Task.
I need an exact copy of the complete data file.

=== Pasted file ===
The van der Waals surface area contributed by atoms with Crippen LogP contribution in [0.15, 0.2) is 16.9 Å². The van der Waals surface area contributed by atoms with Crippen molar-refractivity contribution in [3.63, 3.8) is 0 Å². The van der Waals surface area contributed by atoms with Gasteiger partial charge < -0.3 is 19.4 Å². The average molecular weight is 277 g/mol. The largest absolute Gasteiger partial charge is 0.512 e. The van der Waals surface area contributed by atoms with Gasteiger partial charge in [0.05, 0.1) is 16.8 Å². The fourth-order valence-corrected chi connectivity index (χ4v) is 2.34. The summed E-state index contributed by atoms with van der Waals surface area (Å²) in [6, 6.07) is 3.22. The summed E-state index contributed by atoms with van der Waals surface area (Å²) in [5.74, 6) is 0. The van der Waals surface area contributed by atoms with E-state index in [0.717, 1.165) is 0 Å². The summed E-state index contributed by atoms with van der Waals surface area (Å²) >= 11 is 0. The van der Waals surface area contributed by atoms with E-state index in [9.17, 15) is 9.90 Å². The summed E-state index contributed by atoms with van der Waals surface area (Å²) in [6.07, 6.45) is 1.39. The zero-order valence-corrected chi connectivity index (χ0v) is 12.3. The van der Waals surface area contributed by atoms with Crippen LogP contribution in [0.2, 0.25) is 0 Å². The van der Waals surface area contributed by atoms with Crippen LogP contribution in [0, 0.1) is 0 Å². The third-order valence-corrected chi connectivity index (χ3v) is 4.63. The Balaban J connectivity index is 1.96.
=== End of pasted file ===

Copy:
The van der Waals surface area contributed by atoms with Crippen LogP contribution in [0.15, 0.2) is 16.9 Å². The van der Waals surface area contributed by atoms with Crippen molar-refractivity contribution in [3.63, 3.8) is 0 Å². The van der Waals surface area contributed by atoms with Gasteiger partial charge < -0.3 is 19.4 Å². The average molecular weight is 277 g/mol. The largest absolute Gasteiger partial charge is 0.512 e. The van der Waals surface area contributed by atoms with Gasteiger partial charge in [0.05, 0.1) is 16.8 Å². The fourth-order valence-corrected chi connectivity index (χ4v) is 2.34. The summed E-state index contributed by atoms with van der Waals surface area (Å²) in [6, 6.07) is 3.22. The summed E-state index contributed by atoms with van der Waals surface area (Å²) in [5.74, 6) is 0. The van der Waals surface area contributed by atoms with E-state index in [0.717, 1.165) is 0 Å². The summed E-state index contributed by atoms with van der Waals surface area (Å²) >= 11 is 0. The van der Waals surface area contributed by atoms with E-state index in [9.17, 15) is 9.90 Å². The summed E-state index contributed by atoms with van der Waals surface area (Å²) in [6.07, 6.45) is 1.39. The zero-order valence-corrected chi connectivity index (χ0v) is 12.3. The van der Waals surface area contributed by atoms with Crippen LogP contribution in [0.2, 0.25) is 0 Å². The van der Waals surface area contributed by atoms with Crippen LogP contribution in [0, 0.1) is 0 Å². The third-order valence-corrected chi connectivity index (χ3v) is 4.63. The Balaban J connectivity index is 1.96.